Five-star linebacker recruit Rashaan Evans made some of the biggest headlines on National Signing Day — through little fault of his own — when the Auburn Tigers’ website and YouTube channel published his bio claiming he’d signed with the hometown school … only to find out he was actually signing with archrival Alabama at Evans’ announcement.
Most of the immediate reaction was light, mostly comical digs at Auburn for its unintentional blunder.
But, according to Evans, the matter has gotten more serious over the past week. According to Evans, a product of Auburn High School right in the Tigers’ backyard, Auburn fans’ frustration has gone too far.
"It’s getting worse," Evans told TideSports.com on Monday. "Someone actually put out an article about my family’s business telling all Auburn fans not to go there. We are going to eventually start losing money. People are telling restaurants in the town not to serve us. It’s hard for me to go out and chill with my friends like I have always done because people keep coming up to me telling me I made a bad decision.
"It’s grown men. They are asking me why I did this to them. I told them I had to do what is best for me."
All I did was commit to a university to get my education and pursue my dreams but a whole city gone try and treat me like I'm satan #Really
Social media backlash has become (unfortunately) an all-too-common theme for the recruiting process, particularly with high-profile recruits in revenue-generating sports like Evans. Search the Twitter handle of any high-profile commit or signee and there’s almost guaranteed to be a fan of an opposing team — often anonymous — wishing injury or ill will in their future endeavors.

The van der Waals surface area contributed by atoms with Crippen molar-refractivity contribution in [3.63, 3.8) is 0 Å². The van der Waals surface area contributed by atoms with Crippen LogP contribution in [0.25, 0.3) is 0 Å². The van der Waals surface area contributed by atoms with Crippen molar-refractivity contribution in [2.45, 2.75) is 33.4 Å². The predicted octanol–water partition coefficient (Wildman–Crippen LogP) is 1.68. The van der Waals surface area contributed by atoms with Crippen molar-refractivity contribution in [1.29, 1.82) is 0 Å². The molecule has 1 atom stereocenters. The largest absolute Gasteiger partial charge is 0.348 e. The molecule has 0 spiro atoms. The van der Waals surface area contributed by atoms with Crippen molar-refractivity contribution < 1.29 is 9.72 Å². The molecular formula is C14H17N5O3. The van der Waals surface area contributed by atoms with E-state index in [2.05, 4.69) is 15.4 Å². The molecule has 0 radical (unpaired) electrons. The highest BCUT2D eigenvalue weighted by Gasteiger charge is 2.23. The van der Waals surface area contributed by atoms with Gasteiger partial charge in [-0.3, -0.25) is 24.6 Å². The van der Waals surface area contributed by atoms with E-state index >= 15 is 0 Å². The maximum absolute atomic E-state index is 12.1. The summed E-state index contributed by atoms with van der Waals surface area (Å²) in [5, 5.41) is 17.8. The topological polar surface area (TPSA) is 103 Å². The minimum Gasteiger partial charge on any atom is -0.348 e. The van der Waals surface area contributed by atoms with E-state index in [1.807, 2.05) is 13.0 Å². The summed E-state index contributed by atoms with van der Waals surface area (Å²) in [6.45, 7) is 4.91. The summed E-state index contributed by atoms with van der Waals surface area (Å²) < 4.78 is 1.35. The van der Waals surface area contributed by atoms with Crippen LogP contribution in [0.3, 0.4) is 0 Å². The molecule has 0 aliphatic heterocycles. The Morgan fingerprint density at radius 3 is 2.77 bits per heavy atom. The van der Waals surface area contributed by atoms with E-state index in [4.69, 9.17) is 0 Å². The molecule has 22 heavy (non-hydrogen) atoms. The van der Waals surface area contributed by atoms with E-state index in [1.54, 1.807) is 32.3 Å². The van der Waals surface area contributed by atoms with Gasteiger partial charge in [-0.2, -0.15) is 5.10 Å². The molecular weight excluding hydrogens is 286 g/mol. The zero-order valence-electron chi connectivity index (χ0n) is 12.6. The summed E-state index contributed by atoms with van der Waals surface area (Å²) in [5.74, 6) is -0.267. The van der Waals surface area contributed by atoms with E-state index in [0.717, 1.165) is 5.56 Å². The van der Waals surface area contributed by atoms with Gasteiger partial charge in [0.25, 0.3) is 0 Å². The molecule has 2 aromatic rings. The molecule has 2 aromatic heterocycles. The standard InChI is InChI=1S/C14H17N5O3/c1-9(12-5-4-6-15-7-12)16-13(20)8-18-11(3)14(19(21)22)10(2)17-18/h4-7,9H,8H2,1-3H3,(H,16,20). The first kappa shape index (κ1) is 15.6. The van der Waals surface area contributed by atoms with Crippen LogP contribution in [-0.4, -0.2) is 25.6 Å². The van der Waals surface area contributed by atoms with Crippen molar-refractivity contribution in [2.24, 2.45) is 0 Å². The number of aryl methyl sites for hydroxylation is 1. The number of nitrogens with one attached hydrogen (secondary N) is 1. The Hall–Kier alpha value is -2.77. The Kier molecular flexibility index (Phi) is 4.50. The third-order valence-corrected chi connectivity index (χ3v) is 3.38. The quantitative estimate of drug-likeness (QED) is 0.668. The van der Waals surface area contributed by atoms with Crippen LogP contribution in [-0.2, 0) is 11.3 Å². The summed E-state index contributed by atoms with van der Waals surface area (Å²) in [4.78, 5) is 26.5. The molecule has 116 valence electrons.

Evans is just the latest in a long line of similar cases, though his proximity to the "offended" fan base and the choice of a bitter rival in the same state make it an interesting case.
"Auburn fans are saying I am going to ride the bench, and I am going to be like Reuben Foster. People are adding his family and how they are low-lifes. They talk about his mom. You wouldn’t think some of them are human," Evans said. "I knew it was going to be horrible. You know it’s out of hand when people come up to you saying stuff. People you don’t know. People who are grown men."
For his part, Evans believes he made the best decision for him and his family. He said the Alabama fan base and the coaching staff have made the transition easier.
"Kirby (Smart) always sends me an inspirational texts. He tells me not to worry what people are saying," he said. "He said to make sure once I get there just get ready for work."